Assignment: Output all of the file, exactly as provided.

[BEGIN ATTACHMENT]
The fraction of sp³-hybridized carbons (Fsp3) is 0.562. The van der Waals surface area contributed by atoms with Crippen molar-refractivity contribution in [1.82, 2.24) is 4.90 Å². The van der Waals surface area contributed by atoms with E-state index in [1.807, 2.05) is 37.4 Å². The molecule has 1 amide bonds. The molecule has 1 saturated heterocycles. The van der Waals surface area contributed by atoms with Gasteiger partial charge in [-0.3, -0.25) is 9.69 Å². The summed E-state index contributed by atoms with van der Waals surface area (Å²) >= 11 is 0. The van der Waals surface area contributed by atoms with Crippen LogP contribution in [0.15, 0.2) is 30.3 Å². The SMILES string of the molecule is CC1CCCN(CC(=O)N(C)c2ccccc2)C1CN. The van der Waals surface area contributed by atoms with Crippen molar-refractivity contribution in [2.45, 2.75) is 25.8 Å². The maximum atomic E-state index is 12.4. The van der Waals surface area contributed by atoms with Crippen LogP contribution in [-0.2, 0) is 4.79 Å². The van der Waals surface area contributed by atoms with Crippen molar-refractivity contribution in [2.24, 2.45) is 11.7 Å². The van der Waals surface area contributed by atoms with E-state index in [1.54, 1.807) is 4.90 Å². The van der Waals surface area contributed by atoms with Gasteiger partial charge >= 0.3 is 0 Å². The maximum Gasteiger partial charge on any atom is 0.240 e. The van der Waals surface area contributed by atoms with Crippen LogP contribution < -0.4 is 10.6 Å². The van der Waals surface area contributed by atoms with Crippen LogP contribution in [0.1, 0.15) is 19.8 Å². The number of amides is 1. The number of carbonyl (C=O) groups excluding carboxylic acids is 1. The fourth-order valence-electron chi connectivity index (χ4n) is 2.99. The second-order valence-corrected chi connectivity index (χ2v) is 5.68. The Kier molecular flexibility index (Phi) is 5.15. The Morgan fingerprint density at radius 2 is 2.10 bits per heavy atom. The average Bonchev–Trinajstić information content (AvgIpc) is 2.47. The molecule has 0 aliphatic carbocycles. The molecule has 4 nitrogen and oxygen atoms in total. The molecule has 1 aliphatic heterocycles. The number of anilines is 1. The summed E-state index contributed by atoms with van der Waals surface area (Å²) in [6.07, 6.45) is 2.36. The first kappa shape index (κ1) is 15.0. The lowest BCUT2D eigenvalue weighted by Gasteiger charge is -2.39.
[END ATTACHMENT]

The fraction of sp³-hybridized carbons (Fsp3) is 0.562. The van der Waals surface area contributed by atoms with Crippen molar-refractivity contribution in [1.82, 2.24) is 4.90 Å². The van der Waals surface area contributed by atoms with E-state index in [1.807, 2.05) is 37.4 Å². The molecule has 1 amide bonds. The molecule has 1 saturated heterocycles. The van der Waals surface area contributed by atoms with Gasteiger partial charge in [-0.3, -0.25) is 9.69 Å². The summed E-state index contributed by atoms with van der Waals surface area (Å²) >= 11 is 0. The van der Waals surface area contributed by atoms with Crippen LogP contribution in [0.15, 0.2) is 30.3 Å². The SMILES string of the molecule is CC1CCCN(CC(=O)N(C)c2ccccc2)C1CN. The van der Waals surface area contributed by atoms with Crippen molar-refractivity contribution in [2.45, 2.75) is 25.8 Å². The maximum atomic E-state index is 12.4. The van der Waals surface area contributed by atoms with Crippen LogP contribution in [-0.2, 0) is 4.79 Å². The van der Waals surface area contributed by atoms with Crippen molar-refractivity contribution in [2.24, 2.45) is 11.7 Å². The van der Waals surface area contributed by atoms with E-state index in [1.54, 1.807) is 4.90 Å². The van der Waals surface area contributed by atoms with Gasteiger partial charge >= 0.3 is 0 Å². The maximum Gasteiger partial charge on any atom is 0.240 e. The van der Waals surface area contributed by atoms with Crippen LogP contribution < -0.4 is 10.6 Å². The van der Waals surface area contributed by atoms with Crippen LogP contribution in [0.1, 0.15) is 19.8 Å². The number of amides is 1. The number of carbonyl (C=O) groups excluding carboxylic acids is 1. The fourth-order valence-electron chi connectivity index (χ4n) is 2.99. The second-order valence-corrected chi connectivity index (χ2v) is 5.68. The Kier molecular flexibility index (Phi) is 5.15. The Morgan fingerprint density at radius 2 is 2.10 bits per heavy atom. The average Bonchev–Trinajstić information content (AvgIpc) is 2.47. The molecule has 0 aliphatic carbocycles. The molecule has 4 nitrogen and oxygen atoms in total. The molecule has 1 aliphatic heterocycles. The number of anilines is 1. The summed E-state index contributed by atoms with van der Waals surface area (Å²) in [6.07, 6.45) is 2.36. The first kappa shape index (κ1) is 15.0. The lowest BCUT2D eigenvalue weighted by Gasteiger charge is -2.39.